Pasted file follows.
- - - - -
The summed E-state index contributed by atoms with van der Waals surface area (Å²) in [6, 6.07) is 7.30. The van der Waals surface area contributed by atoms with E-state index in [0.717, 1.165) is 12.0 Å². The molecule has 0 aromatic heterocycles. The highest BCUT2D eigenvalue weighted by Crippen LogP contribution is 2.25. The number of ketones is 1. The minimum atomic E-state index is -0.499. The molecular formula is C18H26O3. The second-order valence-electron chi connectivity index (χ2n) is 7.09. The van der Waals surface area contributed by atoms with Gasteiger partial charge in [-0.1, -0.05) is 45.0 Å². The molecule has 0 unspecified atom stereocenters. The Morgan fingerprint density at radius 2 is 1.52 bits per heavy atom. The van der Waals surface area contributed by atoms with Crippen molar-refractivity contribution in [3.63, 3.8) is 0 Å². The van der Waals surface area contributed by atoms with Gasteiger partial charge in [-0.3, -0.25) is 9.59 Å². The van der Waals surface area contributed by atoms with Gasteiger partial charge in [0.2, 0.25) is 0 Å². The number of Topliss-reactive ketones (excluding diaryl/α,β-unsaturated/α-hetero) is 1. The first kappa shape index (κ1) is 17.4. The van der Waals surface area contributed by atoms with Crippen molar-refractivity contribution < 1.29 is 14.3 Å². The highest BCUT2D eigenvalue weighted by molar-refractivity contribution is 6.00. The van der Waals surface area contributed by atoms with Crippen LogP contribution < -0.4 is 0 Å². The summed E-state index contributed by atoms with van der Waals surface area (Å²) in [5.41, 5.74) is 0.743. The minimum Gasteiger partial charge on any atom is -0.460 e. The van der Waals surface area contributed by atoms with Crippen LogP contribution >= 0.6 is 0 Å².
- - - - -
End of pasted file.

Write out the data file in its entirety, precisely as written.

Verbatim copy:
The summed E-state index contributed by atoms with van der Waals surface area (Å²) in [6, 6.07) is 7.30. The van der Waals surface area contributed by atoms with E-state index in [0.717, 1.165) is 12.0 Å². The molecule has 0 aromatic heterocycles. The highest BCUT2D eigenvalue weighted by Crippen LogP contribution is 2.25. The number of ketones is 1. The minimum atomic E-state index is -0.499. The molecular formula is C18H26O3. The second-order valence-electron chi connectivity index (χ2n) is 7.09. The van der Waals surface area contributed by atoms with Gasteiger partial charge in [-0.1, -0.05) is 45.0 Å². The molecule has 0 unspecified atom stereocenters. The Morgan fingerprint density at radius 2 is 1.52 bits per heavy atom. The van der Waals surface area contributed by atoms with Crippen molar-refractivity contribution in [3.63, 3.8) is 0 Å². The van der Waals surface area contributed by atoms with Gasteiger partial charge in [-0.3, -0.25) is 9.59 Å². The van der Waals surface area contributed by atoms with Gasteiger partial charge in [0.2, 0.25) is 0 Å². The number of Topliss-reactive ketones (excluding diaryl/α,β-unsaturated/α-hetero) is 1. The first kappa shape index (κ1) is 17.4. The van der Waals surface area contributed by atoms with Crippen molar-refractivity contribution < 1.29 is 14.3 Å². The highest BCUT2D eigenvalue weighted by molar-refractivity contribution is 6.00. The van der Waals surface area contributed by atoms with Crippen LogP contribution < -0.4 is 0 Å². The summed E-state index contributed by atoms with van der Waals surface area (Å²) in [5.41, 5.74) is 0.743. The minimum Gasteiger partial charge on any atom is -0.460 e. The van der Waals surface area contributed by atoms with Crippen LogP contribution >= 0.6 is 0 Å².